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    Some say eye surgery rule would add to cost of care

    Optometrists say the measure burdens patients by limiting postoperative care to medical doctors.

    By ALISA ULFERTS

    © St. Petersburg Times, published April 3, 2001


    TALLAHASSEE -- Lobbyists have jokingly christened it the Battle of the O's -- ophthalmologists versus optometrists -- but both sides agree the safety of eye surgery patients is a serious matter.

    Ophthalmologists, led by Broward County doctor Alan Mendelsohn, want lawmakers to restrict postoperative care to them or other medical doctors. This has upset optometrists, who say they've cared for eye surgery patients for 25 years and are better qualified to do so than family doctors.

    It has been one of the more colorful issues before the Legislature this year. Mendelsohn has shown graphic slides of infected eyeballs, and optometrists have accused Mendelsohn and other ophthalmologists of trying to increase their income.

    The measure got a step closer to passing Monday as members of the Senate Committee on Banking and Insurance approved it, though not without expressing concerns about whether it could increase the costs of eye surgery. The companion bill continues to work its way through House committees.

    So what would the bill do? Mendelsohn and other supporters of the bill, sponsored by state Sen. Daniel Webster, R-Winter Garden, say it will end patient dumping by out-of-state doctors who come to Florida, perform surgery, then refer patients to optometrists for followup care.

    It will force ophthalmologists to provide the followup care "which they should have to do, and should have to do on their own dime, in my opinion," said former Secretary of State Sandra Mortham, now a lobbyist for the Florida Medical Association.

    Opponents of the bill say it will increase health care costs and force elderly cataract patients to drive out of town needlessly to see their ophthalmologist, even when the surgery was free of complications and a local optometrist could monitor their eyes.

    "This is really a fight between ophthalmologists and ophthalmologists, and optometrists have gotten caught in the middle," said optometrist Howard Braverman.

    "You will see the ultimate cost of eye surgery go up," he added.

    In their analysis, state staffers warned the bill could increase health care costs and left little doubt who would benefit: "This bill would economically benefit ophthalmologists . . . (and) would economically harm optometrists."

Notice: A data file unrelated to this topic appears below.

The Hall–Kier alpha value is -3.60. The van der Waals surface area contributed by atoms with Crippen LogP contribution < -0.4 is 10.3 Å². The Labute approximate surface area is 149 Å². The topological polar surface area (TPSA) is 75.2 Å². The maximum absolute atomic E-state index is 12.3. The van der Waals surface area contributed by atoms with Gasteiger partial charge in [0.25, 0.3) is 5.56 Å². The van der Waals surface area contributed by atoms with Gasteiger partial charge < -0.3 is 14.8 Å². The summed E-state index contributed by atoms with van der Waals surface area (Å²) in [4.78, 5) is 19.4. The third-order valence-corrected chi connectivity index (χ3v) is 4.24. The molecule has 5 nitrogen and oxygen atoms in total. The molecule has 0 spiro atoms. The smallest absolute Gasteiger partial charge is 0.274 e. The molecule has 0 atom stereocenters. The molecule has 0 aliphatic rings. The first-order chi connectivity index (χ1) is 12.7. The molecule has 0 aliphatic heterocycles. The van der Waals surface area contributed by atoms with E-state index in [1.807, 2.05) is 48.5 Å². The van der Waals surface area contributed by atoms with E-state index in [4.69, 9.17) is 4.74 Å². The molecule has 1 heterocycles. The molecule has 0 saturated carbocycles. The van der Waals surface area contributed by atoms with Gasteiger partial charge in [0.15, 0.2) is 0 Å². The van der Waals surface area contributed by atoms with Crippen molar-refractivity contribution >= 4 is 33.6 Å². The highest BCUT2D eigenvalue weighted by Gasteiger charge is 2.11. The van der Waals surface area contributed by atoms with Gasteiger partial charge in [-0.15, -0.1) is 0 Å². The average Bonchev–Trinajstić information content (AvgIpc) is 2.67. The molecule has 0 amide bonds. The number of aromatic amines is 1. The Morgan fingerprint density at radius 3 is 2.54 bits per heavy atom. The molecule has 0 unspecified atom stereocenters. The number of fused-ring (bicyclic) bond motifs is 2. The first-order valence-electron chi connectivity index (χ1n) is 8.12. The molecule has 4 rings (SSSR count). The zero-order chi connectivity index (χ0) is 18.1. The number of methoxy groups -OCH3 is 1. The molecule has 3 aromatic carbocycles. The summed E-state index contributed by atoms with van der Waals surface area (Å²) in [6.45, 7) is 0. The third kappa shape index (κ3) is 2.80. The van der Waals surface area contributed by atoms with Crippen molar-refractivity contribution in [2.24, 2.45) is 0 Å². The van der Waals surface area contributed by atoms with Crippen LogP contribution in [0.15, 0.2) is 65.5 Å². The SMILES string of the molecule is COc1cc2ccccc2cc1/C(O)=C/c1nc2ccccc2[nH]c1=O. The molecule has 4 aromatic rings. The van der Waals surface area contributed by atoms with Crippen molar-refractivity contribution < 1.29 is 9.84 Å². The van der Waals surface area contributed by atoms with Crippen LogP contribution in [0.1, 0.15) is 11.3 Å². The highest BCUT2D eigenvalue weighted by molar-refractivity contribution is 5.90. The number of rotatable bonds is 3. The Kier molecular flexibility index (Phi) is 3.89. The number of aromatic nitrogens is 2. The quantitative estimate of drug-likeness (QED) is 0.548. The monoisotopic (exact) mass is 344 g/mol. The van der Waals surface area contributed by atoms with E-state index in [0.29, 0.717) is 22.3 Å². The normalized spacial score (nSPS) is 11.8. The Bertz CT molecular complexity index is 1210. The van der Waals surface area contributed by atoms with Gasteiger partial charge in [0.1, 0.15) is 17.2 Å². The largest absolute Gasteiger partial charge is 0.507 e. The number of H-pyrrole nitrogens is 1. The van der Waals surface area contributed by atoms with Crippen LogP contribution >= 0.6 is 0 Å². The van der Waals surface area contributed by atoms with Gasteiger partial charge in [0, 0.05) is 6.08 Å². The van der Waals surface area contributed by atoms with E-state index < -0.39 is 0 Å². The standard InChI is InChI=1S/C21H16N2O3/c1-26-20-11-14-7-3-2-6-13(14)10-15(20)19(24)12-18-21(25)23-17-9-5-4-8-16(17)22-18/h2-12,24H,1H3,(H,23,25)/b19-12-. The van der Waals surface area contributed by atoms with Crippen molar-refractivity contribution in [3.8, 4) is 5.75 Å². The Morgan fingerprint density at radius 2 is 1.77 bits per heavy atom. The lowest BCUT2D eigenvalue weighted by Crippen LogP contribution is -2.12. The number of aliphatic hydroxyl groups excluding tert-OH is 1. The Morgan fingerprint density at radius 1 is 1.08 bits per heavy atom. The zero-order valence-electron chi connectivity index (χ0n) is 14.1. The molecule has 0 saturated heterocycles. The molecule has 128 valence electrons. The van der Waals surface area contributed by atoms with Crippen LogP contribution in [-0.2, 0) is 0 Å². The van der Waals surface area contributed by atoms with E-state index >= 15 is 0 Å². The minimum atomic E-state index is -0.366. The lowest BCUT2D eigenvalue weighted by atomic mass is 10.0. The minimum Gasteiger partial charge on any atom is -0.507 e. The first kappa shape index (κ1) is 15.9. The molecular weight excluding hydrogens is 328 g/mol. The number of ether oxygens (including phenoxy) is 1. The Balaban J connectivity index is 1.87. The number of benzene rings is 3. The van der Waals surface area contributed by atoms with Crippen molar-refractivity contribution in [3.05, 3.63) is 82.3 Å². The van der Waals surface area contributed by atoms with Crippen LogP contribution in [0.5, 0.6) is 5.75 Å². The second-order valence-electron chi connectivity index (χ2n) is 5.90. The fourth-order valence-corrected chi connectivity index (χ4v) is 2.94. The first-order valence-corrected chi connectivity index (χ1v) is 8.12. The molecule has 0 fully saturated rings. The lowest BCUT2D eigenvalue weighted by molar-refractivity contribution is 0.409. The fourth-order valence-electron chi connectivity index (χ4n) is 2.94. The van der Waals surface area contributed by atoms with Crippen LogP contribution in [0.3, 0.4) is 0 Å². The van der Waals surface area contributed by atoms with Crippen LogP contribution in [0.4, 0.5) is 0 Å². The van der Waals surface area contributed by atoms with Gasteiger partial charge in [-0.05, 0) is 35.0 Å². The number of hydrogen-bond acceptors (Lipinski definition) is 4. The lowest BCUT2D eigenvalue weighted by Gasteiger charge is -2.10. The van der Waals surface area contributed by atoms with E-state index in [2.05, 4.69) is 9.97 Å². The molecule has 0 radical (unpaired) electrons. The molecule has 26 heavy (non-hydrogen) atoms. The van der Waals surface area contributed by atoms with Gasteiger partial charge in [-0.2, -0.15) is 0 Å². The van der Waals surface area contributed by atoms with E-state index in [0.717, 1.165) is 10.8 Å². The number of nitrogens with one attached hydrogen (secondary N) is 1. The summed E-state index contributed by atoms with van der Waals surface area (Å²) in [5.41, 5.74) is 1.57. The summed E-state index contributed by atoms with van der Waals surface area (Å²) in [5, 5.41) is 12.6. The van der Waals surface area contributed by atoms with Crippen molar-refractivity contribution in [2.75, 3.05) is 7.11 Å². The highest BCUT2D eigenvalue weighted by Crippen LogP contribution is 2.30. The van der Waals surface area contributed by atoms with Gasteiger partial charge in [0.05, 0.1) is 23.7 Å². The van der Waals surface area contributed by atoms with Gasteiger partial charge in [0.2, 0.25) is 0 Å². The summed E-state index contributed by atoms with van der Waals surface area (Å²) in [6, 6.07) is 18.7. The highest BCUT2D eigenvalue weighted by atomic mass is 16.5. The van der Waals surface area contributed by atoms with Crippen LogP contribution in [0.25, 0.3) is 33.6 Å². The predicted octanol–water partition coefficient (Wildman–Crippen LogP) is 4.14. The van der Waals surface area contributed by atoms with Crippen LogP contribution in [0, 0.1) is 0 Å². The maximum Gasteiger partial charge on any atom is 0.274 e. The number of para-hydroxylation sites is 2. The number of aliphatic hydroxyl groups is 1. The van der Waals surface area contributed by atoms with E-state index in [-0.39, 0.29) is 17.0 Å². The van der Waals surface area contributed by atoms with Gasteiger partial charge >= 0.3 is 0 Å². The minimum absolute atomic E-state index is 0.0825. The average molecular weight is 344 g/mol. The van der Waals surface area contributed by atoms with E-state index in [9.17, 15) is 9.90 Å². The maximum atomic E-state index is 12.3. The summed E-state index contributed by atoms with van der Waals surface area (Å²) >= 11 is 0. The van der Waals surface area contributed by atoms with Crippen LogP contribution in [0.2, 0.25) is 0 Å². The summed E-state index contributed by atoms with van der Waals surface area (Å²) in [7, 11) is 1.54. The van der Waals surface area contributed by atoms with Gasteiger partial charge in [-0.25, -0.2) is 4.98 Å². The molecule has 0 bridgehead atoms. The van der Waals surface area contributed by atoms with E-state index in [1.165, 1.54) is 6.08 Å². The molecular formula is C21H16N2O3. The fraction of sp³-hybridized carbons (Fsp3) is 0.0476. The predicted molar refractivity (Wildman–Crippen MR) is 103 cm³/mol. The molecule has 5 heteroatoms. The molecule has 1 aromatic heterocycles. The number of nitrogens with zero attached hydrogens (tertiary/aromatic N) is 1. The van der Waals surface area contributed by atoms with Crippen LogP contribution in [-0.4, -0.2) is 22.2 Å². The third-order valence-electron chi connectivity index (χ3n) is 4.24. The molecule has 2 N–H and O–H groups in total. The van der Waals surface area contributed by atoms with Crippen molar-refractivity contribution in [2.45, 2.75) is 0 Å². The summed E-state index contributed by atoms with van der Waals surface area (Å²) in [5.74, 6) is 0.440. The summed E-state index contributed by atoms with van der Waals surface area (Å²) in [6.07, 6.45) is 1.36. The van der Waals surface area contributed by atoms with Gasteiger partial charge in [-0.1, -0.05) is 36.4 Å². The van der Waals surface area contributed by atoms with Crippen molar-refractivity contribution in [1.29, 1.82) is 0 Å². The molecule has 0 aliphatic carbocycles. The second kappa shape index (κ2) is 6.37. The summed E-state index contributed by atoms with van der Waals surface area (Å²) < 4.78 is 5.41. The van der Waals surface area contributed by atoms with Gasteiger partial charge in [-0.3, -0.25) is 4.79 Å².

At the center of the battle is Mendelsohn, who in recent years has become a prolific fundraiser for the Republican Party, hosting gatherings in his home for political heavyweights such as House Majority Leader Mike Fasano. He and family members have donated thousands of dollars to state lawmakers, some of whom subsequently signed up as co-sponsors of the bill.

    Mendelsohn says he doesn't stand to gain any money if the bill passes because he has always overseen his patients' post-operative care. Those who know him say his interest in politics is motivated by his desire to ensure patients get the best care possible.

    "He's very passionate about his issue. He believes people who deliver medical care should be licensed and experienced," said Broward County Republican Party Chairman George LeMieux.

    It's the belief that doctors haven't participated fully in the political process to the detriment of their patients that drives Mendelsohn, LeMieux and others said.

    "He does hold fundraisers in his house, but it's not an Alan Mendelsohn fundraiser" -- it's for the Florida Medical Association, said Steve Hull, who handles public relations for the Florida Society of Ophthalmologists.

    "What we've tried to do over the years is raise money for candidates who are pro positive medical issues."

    But optometrists don't see it that way. They say Mendelsohn's growing political influence has given them little chance in this fight for their livelihood.

    "I think it has a lot to do with his fundraising capabilities," said Ronald R. Foreman, the president of the Florida Optometric Association. Promises made earlier in the legislative session to oppose the bill are not being kept when committees vote, Foreman said, although he declined to name any legislators.

    "I think it's hurt the democratic process," Foreman said.

    -- Times researcher Kitty Bennett contributed to this report.

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